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The insurance industry is going directly to the White House in its latest attempt to evade a key portion of the health reform law that would force them to operate more efficiently. But instead of making the argument directly, the industry is speaking through state insurance commissioners that are either friendly to insurance companies or cowed by insurers' threats to leave a state market.

The insurance commissioners of Maine and Iowa were at the White House meeting Wednesday and said they might lose all but one company in the individual insurance market if they were held to the 80% rule, which would require insurers to spend at least 80% of revenue on medical care. They're cowed by brute market power. The odd man out was Kevin McCarty, the Florida Insurance Commissioner. Florida is a huge market, with several major companies, and no particular reason to fear wholesale departures from its market. But he was a chief voice calling for a "phase-in" that would let insurers off the hook.

The National Association of Insurance Commissioners hasn't endorsed any blanket exemption from the 80% rule. But there's a fight still brewing at the NAIC about the hefty payments that insurance brokers get for selling individual health insurance, and a compromise reached at the NAIC's summer meeting in August left the door ajar for a deal that could let the broker fees be deducted from premiums.

If those payments (up to 20% of the first-year premium upfront and 5% a year after that) were included in the formula for the "medical care ratio," it would make a joke of the 80% requirement. If they're not included, insurance companies will have to actually be more efficient and broker payments might get smaller. The insurance brokers, however, are quietly backed by the big insurance companies, who need them to draw in business and later to "guide" customers through insanely complicated policies so they don't go directly to the company.

Now, with the Florida insurance commissioner in the lead, they're trying to get the White House and the Department of Health and Human Services to do the dirty work. 

It's not a big deal publicly, like the major insurance companies' announcement that they will no longer sell individual policies for children because they can no longer exclude children with health problems. The medical care ratio, also known a the "medical loss ratio" is harder to grasp and not part of the public conversation. It's really a Wall Street metric--the lower the medical loss ratio, the more investors like the stock.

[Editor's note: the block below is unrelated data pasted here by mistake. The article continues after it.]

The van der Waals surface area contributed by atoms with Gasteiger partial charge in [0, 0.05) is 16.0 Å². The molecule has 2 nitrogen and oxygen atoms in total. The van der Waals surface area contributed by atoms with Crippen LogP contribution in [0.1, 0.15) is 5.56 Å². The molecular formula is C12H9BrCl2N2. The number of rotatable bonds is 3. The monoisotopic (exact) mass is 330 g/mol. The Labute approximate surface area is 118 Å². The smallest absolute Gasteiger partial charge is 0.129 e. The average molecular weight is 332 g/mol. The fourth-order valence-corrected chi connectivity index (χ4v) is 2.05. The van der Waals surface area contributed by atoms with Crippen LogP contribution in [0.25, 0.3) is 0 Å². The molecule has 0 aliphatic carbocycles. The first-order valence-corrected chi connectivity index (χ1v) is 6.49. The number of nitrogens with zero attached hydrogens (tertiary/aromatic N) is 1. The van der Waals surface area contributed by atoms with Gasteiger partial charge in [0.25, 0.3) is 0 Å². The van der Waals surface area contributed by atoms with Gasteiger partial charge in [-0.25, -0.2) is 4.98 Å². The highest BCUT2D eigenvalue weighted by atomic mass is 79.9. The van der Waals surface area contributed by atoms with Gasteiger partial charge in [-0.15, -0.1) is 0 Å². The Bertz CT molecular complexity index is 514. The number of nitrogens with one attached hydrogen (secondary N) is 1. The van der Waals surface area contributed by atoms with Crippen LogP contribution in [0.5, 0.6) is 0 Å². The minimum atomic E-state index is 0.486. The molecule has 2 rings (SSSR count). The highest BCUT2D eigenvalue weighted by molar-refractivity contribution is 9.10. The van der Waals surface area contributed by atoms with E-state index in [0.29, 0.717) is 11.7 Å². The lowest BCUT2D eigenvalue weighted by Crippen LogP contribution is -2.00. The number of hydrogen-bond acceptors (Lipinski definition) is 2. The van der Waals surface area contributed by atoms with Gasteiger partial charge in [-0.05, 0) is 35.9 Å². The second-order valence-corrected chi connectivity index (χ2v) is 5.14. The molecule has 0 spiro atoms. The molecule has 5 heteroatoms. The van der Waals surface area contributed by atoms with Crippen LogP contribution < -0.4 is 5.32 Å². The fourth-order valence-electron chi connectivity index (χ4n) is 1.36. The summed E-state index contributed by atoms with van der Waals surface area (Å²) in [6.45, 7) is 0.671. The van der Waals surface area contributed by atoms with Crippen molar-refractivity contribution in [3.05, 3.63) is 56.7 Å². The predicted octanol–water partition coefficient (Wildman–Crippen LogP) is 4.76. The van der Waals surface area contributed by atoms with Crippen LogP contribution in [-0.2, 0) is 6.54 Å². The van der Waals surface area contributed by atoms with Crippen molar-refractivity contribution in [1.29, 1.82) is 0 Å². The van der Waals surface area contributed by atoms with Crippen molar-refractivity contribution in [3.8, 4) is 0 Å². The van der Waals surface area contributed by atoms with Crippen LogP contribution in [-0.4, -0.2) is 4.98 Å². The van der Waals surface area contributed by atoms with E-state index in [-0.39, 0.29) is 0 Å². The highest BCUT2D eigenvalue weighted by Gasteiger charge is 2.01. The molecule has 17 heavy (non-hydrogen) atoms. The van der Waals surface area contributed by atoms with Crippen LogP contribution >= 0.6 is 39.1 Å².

CQ.com (subscription barrier), said 32 state commissioners were at the lightly reported White House meeting. There was no mention of dissenting voices, so it looks like the members of the NAIC are enabling insurers to keep whacking consumers with 20% premium increases and increasingly worthless policies, at least until 2014. The insurers have powerful lobbies in every state Legislature, and the commissioners themselves partake of a revolving door to better-paying jobs in the industry.

From the CW story:

Iowa Insurance Commissioner Susan E. Voss said she sent a waiver
letter to the Department of Health and Human Services (HHS) on Tuesday
asking that the MLR be phased in through 2014 in her state, where there
is a dominant health insurer and a small cluster of other providers in
the individual market. Without more time for small companies to meet
the standard, “it’s going to be like 1-800-Blue Cross Blue Shield in
Iowa,” Voss said.

Florida Insurance Commissioner Kevin McCarty said he appreciated the
president’s words because “we can’t put this all into place
immediately” without potentially disrupting the market. “If our goal is
to minimize disruption before guaranteed issue in 2014, then a way to
do that is to do some kind of phase-in,” he said, referring to the
point in 2014 when health insurers cannot deny applicants if they have
pre-existing conditions.

Administration officials “don’t like the word phase-in” and want
concrete evidence of what disruption in the marketplace would be,
McCarty said. He said he had a conversation with Jay Angoff, head of
the Office of Consumer Information and Insurance Oversight, about
Florida’s concerns.

The hourlong White House meeting included commissioners from 32
states, two territories and the District of Columbia. HHS Secretary
Kathleen Sebelius and Labor Secretary Hilda L. Solis were in attendance, and the president arrived about halfway through, commissioners said.

Frankly, it sounds like the White House will cave if the Florida commissioner puts together any kind of numbers proving possible "market disruption," dubious or not. I hope I'm wrong.